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Freddie CEO casts doubt on FHFA capital plan

Regulators want Fannie Mae and Freddie Mac to build up massive amounts of capital before being freed from government control. Freddie's outgoing chief executive officer says that's easier said than done.

Don Layton, who plans to step down July 1, said Tuesday that a capital plan issued a year ago by the companies' regulator would require the mortgage giants to raise a combined $125 billion, in part by selling shares. To underscore how big a figure that is, Layton noted that the biggest initial public offering ever was Alibaba Group Holding Ltd.'s, in which the online retailer raised $25 billion.

Donald "Don" Layton, chief executive officer of Freddie Mac.
Donald "Don" Layton, chief executive officer of Freddie Mac, speaks at the annual Milken Institute Global Conference in Beverly Hills, California, U.S., on Monday, April 28, 2014. The conference brings together hundreds of chief executive officers, senior government officials and leading figures in the global capital markets for discussions on social, political and economic challenges. Photographer: Patrick T. Fallon/Bloomberg *** Local Caption *** Don Layton

Layton, speaking at a Federal Reserve conference in Florida, said it might take a stock sale and four to five years of Freddie retaining earnings to get to the $50 billion capital level envisioned under the Federal Housing Finance Agency's June 2018 proposal. He also questioned whether any unresolved issues — such as the federal government's huge stakes in Fannie and Freddie — might dampen investor demand for the companies' shares should they hold IPOs.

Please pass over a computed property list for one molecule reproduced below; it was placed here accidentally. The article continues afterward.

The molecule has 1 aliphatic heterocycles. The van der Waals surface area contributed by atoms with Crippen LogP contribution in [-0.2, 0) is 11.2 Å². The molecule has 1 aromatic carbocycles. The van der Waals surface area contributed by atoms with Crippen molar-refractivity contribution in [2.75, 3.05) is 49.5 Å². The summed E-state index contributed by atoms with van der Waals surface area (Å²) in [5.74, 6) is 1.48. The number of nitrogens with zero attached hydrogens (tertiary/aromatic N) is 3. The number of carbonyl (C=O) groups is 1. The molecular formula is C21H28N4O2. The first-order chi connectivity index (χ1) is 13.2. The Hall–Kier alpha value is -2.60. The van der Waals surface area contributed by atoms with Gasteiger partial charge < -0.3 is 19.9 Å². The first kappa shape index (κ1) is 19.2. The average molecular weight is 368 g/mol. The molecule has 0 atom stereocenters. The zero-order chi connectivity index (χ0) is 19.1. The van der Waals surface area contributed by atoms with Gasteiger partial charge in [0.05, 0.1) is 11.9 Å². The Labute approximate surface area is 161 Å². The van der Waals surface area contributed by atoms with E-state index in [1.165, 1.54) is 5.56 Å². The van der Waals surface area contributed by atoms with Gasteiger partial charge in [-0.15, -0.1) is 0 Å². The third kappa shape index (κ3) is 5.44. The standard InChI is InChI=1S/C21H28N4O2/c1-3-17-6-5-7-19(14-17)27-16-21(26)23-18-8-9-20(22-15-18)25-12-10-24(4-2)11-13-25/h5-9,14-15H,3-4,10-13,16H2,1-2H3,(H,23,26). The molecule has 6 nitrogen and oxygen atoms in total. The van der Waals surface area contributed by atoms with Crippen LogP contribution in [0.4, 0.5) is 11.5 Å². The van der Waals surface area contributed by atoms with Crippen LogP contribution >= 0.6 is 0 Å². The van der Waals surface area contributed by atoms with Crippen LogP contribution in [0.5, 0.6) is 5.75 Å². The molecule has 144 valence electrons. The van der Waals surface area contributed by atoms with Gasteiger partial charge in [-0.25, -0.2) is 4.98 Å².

"This is unprecedented to my knowledge," Layton said.

The comments provide some insight into why Congress has failed for more than a decade to agree on a plan for fixing Fannie and Freddie, and why the Trump administration will face hurdles in its current push to end their conservatorships. The companies, which backstop about $5 trillion of mortgage securities, received a taxpayer bailout and were taken over by the government at the height of the 2008 financial crisis.

Fannie and Freddie don't issue mortgages. Instead, they buy loans from lenders and package the debt into bonds that are sold to investors with guarantees of interest and principal. The process makes housing more affordable, while keeping the mortgage market humming.

FHFA Director Mark Calabria said in a Monday speech that he's determined to free Fannie and Freddie from federal control, and that doing so will be "driven, first and foremost, by their ability to raise capital." To protect against losses, he said he wants them to have buffers that are essentially the same as giant Wall Street banks.

While Calabria hasn't laid out a clear plan for how he envisions Fannie and Freddie getting to his desired capital levels, he said it will require ending a 2012 policy implemented by the Obama administration that forces the companies to send their profits to the Treasury. He added that holding a "public offering of some kind" will probably be necessary.

Bloomberg News